June 1, 2007

Review: The Continuing Misadventures of Andrew, the Headless Talking Bear

The Continuing Misadventures of Andrew, the Headless Talking Bear

Octopus Books, $6

In his captivating chapbook, The Continuing Misadventures of Andrew, the Headless Talking Bear, Jonah Winter crafts a wonderful pastiche of mostly free-verse, sometimes-rhymed sonnets. The poems are playfully earnest and cluttered—in a meticulous, dioramic kind of way—with coherent abstraction and illusory “thing-ness” (or, to use Winter’s word, “thing-hood”). Each poem reads like a fractured fairy tale where character and landscape collide in enchanted proportions:
Terrified angels hover in the basement,
clutching on to each other’s tattered wings,

crying ice-cubes, emitting ball-lightning

from their eye-sockets, now just cavernous spaces.

Evil returns again and again

to the little log cabin where It was born.

* * *

Mr. Duck? Are you aware that “time”

is an artificial concept, divined

by humans as a means of measuring

progress, and, too, destroying the dreams of children?

Come back, Mr. Duck. It’s all so clear now,

like counting backwards all the sheep in Canada:

Tundra-esque, remote, one night repeated

ad infinitum, the porch lamp always lighted...

* * *

Then, after the apocalypse is over,

all the animals are wheeled back onstage,

lifelike, smiling. (Note the Siberian Tiger.)

Oh no – here comes Mr. Pitiful!

What sad song bring ye in thine heart today?

Descending spirals, vomit, closed city,

a huge fountain of anti-matter, raining.

Well, we’ll have to put a man right on that.

Meanwhile, if you could just fill out this form...

Thanks! Understanding why you’re sad

blah blah blah negative thoughts blah blah blah corpse.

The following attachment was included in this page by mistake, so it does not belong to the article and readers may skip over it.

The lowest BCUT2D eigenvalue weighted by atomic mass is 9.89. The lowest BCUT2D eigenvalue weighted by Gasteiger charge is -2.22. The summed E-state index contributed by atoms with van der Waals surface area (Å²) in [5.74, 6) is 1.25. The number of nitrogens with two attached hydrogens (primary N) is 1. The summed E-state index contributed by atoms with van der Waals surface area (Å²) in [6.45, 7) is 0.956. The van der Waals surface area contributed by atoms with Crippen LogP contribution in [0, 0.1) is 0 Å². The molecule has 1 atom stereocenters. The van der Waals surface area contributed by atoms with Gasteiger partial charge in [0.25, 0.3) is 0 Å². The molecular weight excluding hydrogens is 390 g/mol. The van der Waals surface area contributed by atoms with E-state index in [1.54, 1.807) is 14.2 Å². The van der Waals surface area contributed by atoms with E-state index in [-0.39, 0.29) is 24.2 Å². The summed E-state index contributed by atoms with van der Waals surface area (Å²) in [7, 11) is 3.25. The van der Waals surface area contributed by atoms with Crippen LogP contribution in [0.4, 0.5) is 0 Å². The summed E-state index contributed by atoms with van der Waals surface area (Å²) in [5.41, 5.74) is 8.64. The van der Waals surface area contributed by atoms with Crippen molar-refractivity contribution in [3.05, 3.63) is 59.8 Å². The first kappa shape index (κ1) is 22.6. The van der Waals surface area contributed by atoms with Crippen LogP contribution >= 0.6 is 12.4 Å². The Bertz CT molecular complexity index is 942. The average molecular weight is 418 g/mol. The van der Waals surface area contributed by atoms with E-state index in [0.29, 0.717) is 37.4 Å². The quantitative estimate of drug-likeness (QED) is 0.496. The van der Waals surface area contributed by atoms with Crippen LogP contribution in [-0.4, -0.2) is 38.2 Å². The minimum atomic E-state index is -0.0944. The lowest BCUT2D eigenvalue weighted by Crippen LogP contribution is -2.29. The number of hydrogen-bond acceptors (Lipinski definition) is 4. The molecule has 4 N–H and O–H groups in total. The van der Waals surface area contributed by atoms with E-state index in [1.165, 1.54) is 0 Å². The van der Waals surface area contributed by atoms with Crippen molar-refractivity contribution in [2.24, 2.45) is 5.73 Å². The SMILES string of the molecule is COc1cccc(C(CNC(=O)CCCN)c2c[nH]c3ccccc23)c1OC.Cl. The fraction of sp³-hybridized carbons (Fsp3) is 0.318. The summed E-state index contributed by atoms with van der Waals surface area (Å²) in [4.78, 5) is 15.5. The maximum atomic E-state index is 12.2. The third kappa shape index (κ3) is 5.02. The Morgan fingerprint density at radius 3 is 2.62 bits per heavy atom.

Okay, first, let’s move everything

back into the center ring. Maestro –

where is thy victory? Death, where is thy –
Winter also waggishly mixes-in referential elements on sonnets, process, and narrative. Perhaps the best example of this playfulness reaches across the two poems that end the book’s first section, “A Certain Argument”:
“We interrupt this poem for an announcement:
Will the man who’s collapsed on the marble floor

please come to the Information Desk,

I repeat: Will the long line of men and women

waiting at Window #7, turn

towards the great bronze doors. I repeat: O wild west – ”


“Shall I compare thee to – ” No, I’m afraid

you have the wrong number...
Here, the halting directive that “interrupt[s] this poem” morphs into additional directives, just like the opening lines of Shelley’s terza rima ode bleed into the opening lines of Shakespeare’s sonnet.

Another sonnet within the book’s first section ends almost winkingly: “This is not to say it can’t be done, / the poem as open-ended as the ocean.” As a whole chapbook, as two self-contained sections, or as individual poems, this notion of the poem’s “open-ended[ness]” is what Winter truly seems to be after. The narratives do lack succinctness, but they are neither trivial nor simply tongue-in-cheek. “The poem as open-ended as the ocean” provides no hindrance to understanding; if anything, the vastness contained in this proclamation serves as a buoyed guidepost as we survey the bizarre worlds Winter creates.

The overall effect of The Continuing Misadventures of Andrew, the Headless Talking Bear is one of esteemed wonderment. The poems are shrewd and amusing, as mysterious as they are precocious.

by Nate Slawson

This the sixth in a series of eight reviews on the chapbooks from Octopus Books.